Treatment

Medications

Strep Throat

It is possible for Strep throat to clear up by itself with no intervention, and usually, this takes between three and five days.4 However if the symptoms of the infection are particularly troublesome, or there is a worry the infection could spread to vulnerable children or adults around them, antibiotics may be considered. Generally, the use of antibiotics speeds up recovery by around a day earlier than with no intervention. 

Viral Infections

In conditions such as glandular fever and tonsillitis, the cause is most often viral in nature and therefore antibiotics will not be able to treat the infection. 

Oral Thrush 

Antifungal medications can be prescribed although, usually, most antifungal medications used for oral thrush are available to buy over the counter. If you think you are suffering from oral thrush, it may be worthwhile to visit a pharmacist. If the oral thrush is caused as a result of other medications, the pharmacist may be able to advise you further, including tips on how to prevent oral thrush in the future. 

Pain and fever associated with infection

If an infection is associated with pain, an anti-inflammatory pain killer can be taken, such as Ibuprofen. Paracetamol can be considered when there is a fever. Both of these medications can be bought over the counter, without the need for a prescription. You can also buy lozenges or sprays that contain various ingredients to help with the symptoms associated with a sore throat. Sometimes, they can contain an anaesthetic to help numb the area. Some lozenges can provide relief by providing a cooling sensation with the ingredient Menthol. 

Home remedies

  • Salt gargling for around 15 seconds can provide symptomatic relief and natural salts such as Himalayan salt are anti-bacterial. Gargling can be achieved by mixing around half a teaspoon of salt into a glass of warm water. Stir the solution to help all of the salt dissolve, and then gargle towards the back of the throat for around 15 seconds or as long as is comfortable. You can then spit the solution out. It is generally not considered problematic if you end up swallowing the solution, however too much salt can cause health problems. You can gargle as many times as you want throughout the day, but  morning and evening prove to be quite beneficial. 
  • Warm, soothing drinks are also recommended to help soothe the throat, such as herbal teas or honey with lemon water. Honey is also anti-bacterial which may provide additional benefits. 
  • Avoid environments that may cause you irritation, such as polluted areas and cigarette smoke.
  • A humidifier can help add moisture to the environment which can be soothing especially if suffering from a dry throat. 
  • Get plenty of rest so your body can use most of its energy to fight the infection.

Prevention

Generally, conditions that cause white spots on the tonsils are either viral or bacterial in nature. These germs are contagious, which means that things can be done to prevent catching an infection. Practicing good hygiene is probably the most important aspect of preventing an infection, and includes:

  • Washing hands thoroughly with soap, paying particular attention to washing hands after using the toilet and before eating. 
  • Avoid sharing food, drinks, and utensils
  • Avoid sharing toiletries and towels

It is also important to take measures if you have contracted an infection as this can help minimise the risk of spreading to others. Examples include:

  • Staying at home and away from others (including family members) when ill 
  • Sneeze or cough into a tissue and discard the tissue when finished.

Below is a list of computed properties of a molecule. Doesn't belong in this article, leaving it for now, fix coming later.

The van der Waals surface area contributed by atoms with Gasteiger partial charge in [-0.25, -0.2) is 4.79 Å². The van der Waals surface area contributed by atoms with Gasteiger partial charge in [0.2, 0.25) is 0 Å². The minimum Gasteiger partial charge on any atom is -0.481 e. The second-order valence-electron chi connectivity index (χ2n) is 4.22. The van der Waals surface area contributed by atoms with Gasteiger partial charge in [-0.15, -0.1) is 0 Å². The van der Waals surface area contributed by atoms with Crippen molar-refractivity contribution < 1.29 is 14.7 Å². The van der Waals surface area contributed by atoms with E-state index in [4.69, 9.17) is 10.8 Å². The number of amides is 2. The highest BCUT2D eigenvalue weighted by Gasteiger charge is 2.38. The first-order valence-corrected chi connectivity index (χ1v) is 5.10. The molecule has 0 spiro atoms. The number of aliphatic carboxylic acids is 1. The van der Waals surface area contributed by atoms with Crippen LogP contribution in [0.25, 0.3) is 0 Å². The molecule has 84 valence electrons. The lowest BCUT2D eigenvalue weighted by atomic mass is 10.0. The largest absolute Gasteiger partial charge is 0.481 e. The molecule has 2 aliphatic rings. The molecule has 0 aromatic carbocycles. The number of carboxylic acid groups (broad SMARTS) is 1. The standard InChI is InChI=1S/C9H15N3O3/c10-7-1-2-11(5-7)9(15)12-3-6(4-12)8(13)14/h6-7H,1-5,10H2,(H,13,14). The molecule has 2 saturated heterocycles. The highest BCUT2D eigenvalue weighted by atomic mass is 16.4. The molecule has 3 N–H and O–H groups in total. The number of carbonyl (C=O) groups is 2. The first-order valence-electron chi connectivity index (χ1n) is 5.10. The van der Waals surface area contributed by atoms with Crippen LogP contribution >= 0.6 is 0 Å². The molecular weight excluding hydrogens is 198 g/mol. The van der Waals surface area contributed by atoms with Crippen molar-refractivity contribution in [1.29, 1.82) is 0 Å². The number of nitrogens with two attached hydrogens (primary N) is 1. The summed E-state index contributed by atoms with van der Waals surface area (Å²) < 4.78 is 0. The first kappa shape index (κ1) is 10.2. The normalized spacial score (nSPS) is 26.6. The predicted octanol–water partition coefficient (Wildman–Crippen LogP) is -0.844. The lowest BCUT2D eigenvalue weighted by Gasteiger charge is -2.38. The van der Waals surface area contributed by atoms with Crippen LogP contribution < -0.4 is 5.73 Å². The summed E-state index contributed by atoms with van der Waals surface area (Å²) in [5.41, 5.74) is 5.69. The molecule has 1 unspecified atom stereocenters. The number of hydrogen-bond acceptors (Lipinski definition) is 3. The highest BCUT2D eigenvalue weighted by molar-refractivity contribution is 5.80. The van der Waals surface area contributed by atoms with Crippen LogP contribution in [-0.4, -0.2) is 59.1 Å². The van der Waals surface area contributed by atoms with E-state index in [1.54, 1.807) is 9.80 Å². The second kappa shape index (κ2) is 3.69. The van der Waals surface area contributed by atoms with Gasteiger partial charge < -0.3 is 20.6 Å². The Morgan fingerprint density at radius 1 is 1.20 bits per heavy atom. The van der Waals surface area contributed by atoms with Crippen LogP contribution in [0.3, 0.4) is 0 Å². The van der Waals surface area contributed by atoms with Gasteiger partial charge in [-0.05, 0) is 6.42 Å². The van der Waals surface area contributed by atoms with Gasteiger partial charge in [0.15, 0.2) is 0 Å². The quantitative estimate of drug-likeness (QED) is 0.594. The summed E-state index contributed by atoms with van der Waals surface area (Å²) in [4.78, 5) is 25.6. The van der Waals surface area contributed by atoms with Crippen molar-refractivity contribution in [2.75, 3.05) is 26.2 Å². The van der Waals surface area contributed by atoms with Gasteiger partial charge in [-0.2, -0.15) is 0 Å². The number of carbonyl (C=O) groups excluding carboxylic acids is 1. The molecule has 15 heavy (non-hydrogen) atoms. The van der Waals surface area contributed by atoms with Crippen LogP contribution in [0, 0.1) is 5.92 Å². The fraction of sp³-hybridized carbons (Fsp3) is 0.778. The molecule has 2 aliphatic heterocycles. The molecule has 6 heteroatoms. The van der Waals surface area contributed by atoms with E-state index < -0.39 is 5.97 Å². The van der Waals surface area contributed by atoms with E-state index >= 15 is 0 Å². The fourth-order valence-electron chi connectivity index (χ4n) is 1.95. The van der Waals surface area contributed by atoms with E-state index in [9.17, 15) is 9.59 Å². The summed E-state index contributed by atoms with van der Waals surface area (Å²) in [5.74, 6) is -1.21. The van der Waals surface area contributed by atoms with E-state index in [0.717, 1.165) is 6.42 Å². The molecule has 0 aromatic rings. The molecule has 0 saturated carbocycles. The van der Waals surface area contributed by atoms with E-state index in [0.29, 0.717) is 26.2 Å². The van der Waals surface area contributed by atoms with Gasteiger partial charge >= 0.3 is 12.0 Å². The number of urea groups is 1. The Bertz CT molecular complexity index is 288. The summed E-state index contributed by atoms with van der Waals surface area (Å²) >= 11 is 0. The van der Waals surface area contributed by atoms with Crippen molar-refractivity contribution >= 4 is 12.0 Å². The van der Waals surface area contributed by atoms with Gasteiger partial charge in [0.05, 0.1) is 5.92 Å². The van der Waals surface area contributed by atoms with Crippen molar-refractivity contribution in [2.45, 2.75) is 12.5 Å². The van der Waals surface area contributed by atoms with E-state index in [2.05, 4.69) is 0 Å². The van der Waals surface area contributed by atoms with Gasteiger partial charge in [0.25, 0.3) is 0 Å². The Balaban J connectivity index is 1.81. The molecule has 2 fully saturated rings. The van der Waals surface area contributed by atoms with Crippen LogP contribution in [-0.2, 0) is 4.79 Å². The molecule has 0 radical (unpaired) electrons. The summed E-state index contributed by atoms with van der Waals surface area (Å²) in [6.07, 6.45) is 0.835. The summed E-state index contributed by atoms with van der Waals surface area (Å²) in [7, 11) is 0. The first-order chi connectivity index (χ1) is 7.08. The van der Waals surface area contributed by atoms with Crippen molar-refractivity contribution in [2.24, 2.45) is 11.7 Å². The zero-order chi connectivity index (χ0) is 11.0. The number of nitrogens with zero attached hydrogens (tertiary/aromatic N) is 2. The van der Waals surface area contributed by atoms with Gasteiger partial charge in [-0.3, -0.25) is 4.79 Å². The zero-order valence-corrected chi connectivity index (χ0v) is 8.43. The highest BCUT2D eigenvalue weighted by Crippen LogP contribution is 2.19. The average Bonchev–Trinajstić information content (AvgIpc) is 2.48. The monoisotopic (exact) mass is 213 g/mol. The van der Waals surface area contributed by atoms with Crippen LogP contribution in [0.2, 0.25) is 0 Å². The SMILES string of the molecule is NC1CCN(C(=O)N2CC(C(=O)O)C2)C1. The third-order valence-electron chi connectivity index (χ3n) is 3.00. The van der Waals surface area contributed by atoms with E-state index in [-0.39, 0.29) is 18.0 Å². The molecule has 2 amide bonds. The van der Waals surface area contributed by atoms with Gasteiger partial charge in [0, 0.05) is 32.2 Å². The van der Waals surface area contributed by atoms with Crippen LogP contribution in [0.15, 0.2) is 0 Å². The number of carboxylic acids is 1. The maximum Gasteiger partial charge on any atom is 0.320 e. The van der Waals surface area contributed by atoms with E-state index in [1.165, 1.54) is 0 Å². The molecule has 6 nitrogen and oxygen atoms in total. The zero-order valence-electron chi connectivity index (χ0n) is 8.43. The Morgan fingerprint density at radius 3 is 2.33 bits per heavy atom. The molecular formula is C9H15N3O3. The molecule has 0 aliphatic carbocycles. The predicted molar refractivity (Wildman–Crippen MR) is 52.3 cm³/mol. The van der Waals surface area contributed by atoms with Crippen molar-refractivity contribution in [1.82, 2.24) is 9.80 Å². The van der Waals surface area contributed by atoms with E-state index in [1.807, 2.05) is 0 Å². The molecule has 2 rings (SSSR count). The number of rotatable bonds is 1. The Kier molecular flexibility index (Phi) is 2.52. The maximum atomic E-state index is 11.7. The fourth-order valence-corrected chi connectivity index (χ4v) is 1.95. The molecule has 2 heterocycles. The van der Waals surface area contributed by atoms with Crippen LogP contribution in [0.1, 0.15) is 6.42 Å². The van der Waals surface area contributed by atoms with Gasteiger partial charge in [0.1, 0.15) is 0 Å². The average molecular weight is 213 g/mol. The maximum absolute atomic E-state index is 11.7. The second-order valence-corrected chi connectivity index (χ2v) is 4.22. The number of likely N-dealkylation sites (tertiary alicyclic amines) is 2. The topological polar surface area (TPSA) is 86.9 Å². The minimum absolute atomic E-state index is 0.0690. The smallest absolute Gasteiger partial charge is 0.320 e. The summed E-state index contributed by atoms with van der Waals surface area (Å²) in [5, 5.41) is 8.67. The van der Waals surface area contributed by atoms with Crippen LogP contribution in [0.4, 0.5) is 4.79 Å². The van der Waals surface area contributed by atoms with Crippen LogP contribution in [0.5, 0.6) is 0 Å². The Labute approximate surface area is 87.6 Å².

When to see a doctor

Generally, any aforementioned symptoms that are accompanied by a fever should be discussed with a medical professional. This is particularly important when considering vulnerable people such as young children and the elderly. 

If treatment is being given and there are side effects experienced it is best to inform a medical professional such as your doctor or pharmacist. In some cases, symptoms such as a rash, may indicate an allergic reaction and the medication will need to be immediately stopped and an alternative needs to be sought. 

Summary

There are several different reasons why someone may suffer from white spots on the tonsils. It is important to make a note of the symptoms and when to speak to a doctor. It is important for the doctor to be aware of all of your symptoms in order to identify the cause and advise on the best action to take. 

If the symptoms are severe, for example, difficulty breathing, emergency medical attention should be sought. 

In general, by taking necessary appropriate measures, such as rest and medication, the symptoms should improve and the infection will clear up. 

References

  1. How do the tonsils work? [Internet]. Institute for Quality and Efficiency in Health Care (IQWiG); 2019 [cited 2022 Jun 30]. Available from: https://www.ncbi.nlm.nih.gov/books/NBK279406/
  2. Tonsillitis - Symptoms and causes [Internet]. Mayo Clinic. [cited 2022 Jun 30]. Available from: https://www.mayoclinic.org/diseases-conditions/tonsillitis/symptoms-causes/syc-20378479
  3. Fugl A, Andersen CL. Epstein-Barr virus and its association with disease - a review of relevance to general practice. BMC Fam Pract [Internet]. 2019 May 14 [cited 2022 Jun 30];20:62. Available from: https://www.ncbi.nlm.nih.gov/pmc/articles/PMC6518816/
  4. Gardner A. What causes white spots in your throat? [Internet]. WebMD. [cited 2022 Jul 1]. Available from: https://www.webmd.com/cold-and-flu/white-spots-throat-causes
  5. Strep throat. afp [Internet]. 2016 Jul 1 [cited 2022 Jul 1];94(1):online-online. Available from: https://www.aafp.org/pubs/afp/issues/2016/0701/p24-s1.html
  6. What causes white spots on the tonsils? [Internet]. 2022 [cited 2022 Jul 1]. Available from: https://www.medicalnewstoday.com/articles/317891
  7. Hamour AF, Klieb H, Eskander A. Oral lichen planus. CMAJ [Internet]. 2020 Aug 4 [cited 2022 Jul 1];192(31):E892. Available from: https://www.ncbi.nlm.nih.gov/pmc/articles/PMC7828879/
  8. White spots on tonsils: Causes and treatments [Internet]. Healthily. [cited 2022 Jul 1]. Available from: https://www.livehealthily.com/sore-throat/white-spots-on-tonsils-causes-and-treatments